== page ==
Packaged Goods Flying Off the E-Commerce Shelf


Remember trips to the grocery store as a kid? Riding in the shopping cart, reaching for the Cheerios and pancake boxes? Whining till Mom would drop a coin in the electric rocking horse? Putting a nickel in the gumball machine? So Norman Rockwall. So last century!

Today, a shopping cart is more frequently an icon that you tap with your finger. And a large number of non-perishables are being purchased online at the Amazon store.

E-commerce is fast becoming a significant means of purchasing consumer package goods. This shift could quickly increase the market share of the smaller players and upend pricing. Clearly, the paradigm is changing. According to a report published by Sanford C. Bernstein, e-commerce sales have risen to 9% of category sales for health products, 5.9% for beauty care and 5.7% for pet care.

“We believe strongly that Amazon’s push into CPG is in its early innings,” the report said, noting that Amazon will continue to use its Prime and “Subscribe and Save” programs to build share.

For much of the category, e-commerce still accounts for less than 1% of sales. But Bernstein predicts online sales will reach $222 billion––or around 25% of U.S. packaged goods spending overall–– within the next decade.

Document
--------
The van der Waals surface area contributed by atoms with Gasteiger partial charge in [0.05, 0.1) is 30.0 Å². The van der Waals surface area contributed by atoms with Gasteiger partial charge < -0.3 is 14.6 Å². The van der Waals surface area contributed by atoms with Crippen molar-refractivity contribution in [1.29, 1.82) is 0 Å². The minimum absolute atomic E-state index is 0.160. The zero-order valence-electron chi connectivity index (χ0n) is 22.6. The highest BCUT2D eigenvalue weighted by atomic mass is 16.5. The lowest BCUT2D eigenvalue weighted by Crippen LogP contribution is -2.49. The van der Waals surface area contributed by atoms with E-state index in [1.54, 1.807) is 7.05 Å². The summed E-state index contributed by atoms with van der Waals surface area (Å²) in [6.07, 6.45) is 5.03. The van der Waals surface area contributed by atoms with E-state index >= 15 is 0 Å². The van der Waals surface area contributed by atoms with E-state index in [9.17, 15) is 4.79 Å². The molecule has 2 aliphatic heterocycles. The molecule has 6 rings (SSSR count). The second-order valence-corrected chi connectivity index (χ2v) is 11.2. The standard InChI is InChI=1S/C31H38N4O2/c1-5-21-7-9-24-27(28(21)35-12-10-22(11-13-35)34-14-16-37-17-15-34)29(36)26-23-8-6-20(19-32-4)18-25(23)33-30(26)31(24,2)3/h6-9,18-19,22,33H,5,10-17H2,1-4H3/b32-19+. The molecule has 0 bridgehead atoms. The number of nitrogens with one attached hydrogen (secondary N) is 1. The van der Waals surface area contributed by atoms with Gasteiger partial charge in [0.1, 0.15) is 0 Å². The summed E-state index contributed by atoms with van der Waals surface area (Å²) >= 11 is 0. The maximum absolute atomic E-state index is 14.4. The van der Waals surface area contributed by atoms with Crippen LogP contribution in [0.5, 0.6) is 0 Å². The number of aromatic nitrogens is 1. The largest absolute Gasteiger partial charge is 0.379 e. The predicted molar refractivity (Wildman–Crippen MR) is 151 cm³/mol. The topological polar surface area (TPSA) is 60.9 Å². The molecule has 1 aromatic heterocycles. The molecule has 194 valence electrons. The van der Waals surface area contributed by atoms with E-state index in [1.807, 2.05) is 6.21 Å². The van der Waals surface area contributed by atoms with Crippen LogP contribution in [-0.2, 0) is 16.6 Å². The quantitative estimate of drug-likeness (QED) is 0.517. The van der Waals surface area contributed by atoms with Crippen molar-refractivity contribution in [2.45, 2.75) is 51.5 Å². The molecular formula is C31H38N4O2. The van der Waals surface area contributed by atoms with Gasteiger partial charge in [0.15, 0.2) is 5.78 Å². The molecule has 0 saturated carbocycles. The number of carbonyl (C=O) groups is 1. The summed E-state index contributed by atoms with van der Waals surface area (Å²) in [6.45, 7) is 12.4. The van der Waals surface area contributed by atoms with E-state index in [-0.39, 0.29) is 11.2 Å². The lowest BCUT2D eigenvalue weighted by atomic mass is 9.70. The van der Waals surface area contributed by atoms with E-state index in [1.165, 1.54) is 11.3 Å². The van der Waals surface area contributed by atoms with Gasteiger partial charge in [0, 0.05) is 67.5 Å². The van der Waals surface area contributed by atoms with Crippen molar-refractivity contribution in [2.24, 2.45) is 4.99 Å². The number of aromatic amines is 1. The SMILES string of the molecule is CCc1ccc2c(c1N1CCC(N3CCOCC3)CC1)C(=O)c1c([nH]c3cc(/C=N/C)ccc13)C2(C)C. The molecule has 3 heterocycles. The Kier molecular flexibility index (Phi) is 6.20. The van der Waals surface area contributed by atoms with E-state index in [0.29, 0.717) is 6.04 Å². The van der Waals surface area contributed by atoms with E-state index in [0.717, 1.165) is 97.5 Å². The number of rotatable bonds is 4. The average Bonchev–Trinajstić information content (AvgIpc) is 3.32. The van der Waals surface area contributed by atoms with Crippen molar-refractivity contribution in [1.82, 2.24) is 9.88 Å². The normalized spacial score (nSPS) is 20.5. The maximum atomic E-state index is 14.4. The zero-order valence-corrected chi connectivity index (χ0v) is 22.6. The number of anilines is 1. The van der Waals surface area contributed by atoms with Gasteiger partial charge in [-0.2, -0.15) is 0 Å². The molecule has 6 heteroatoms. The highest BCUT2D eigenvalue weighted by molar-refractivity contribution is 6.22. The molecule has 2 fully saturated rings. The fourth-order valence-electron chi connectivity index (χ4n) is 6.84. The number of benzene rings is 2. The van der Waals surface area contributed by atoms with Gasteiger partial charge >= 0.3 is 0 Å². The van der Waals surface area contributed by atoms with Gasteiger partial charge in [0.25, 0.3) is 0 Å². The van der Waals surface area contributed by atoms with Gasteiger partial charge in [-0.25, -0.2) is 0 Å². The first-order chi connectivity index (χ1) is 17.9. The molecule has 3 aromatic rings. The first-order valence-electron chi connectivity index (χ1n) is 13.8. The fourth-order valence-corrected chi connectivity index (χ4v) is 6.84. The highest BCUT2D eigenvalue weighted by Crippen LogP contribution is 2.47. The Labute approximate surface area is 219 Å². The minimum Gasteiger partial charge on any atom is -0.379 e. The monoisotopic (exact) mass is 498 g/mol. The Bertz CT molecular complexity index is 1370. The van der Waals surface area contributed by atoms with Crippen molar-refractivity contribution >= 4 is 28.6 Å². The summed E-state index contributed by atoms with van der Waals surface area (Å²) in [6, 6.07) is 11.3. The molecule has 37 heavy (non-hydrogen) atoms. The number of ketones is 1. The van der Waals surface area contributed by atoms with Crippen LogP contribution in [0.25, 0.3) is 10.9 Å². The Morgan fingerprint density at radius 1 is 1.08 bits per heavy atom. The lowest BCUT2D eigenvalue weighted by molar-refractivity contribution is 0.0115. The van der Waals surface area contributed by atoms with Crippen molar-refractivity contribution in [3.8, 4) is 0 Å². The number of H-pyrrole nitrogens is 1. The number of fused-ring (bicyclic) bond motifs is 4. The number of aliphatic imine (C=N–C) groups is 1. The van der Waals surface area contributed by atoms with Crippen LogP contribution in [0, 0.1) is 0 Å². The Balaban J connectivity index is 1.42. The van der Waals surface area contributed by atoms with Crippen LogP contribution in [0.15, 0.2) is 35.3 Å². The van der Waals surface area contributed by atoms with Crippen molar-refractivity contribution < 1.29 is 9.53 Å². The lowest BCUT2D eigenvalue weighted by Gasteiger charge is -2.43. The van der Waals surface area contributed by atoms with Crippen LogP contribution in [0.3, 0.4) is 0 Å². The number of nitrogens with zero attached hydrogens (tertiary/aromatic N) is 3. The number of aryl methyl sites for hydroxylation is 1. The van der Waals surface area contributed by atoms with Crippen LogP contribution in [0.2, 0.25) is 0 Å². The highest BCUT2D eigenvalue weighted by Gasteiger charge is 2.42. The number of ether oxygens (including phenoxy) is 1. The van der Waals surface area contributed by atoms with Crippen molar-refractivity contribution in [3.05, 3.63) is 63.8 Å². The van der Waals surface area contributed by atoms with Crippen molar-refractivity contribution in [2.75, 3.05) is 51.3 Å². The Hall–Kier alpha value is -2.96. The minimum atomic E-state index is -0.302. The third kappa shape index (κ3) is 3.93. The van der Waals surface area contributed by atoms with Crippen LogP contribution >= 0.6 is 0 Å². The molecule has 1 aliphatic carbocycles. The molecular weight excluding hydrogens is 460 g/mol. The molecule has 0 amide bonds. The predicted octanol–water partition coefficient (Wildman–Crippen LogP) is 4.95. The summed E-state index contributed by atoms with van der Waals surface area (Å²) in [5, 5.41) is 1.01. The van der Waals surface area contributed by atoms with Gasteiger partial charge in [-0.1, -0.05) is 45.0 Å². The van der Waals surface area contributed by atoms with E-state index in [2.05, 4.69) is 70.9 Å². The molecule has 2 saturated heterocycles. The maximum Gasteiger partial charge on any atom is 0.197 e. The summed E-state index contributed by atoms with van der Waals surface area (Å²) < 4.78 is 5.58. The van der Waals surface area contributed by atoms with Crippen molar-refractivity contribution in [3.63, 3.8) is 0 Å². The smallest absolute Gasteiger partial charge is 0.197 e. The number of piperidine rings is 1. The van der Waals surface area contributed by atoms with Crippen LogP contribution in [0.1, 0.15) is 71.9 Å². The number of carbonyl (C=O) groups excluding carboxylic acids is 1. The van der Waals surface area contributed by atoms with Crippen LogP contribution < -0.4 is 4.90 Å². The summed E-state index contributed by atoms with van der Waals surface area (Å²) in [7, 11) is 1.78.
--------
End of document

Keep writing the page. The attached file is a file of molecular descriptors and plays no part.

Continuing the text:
According to the report, certain brands appear to perform better online than in brick and mortar stores. Bob’s Red Mill Gluten-Free Whole Grain Rolled Oats were the top seller on Amazon, while Honey Nut Cheerios were the top seller in conventional stores.

“E-commerce seems to be democratizing ‘shelf space’ as top brands do not dominate the e-commerce Fast-rising online package goods sales may seem enticing on the surface, the report argues. “But its implications will be enormous. Given that lower prices, specialized niche selections and delivery convenience seem to be the key drivers for consumers to purchase online, the outcomes for large incumbents may not be entirely positive.”

There are other implications. The rise of e-commerce packaged goods sales could also raise costs by creating different needs for package design and direct-to-consumer shipping––even lower priced e-commerce store brands.
Yes, the times, they are a changin’.

Of course, things are always changing. A couple of generations ago groceries were delivered to your door by a kid on a bicycle. Today, it’s more likely a lady driving a FedEx truck. Go figure.

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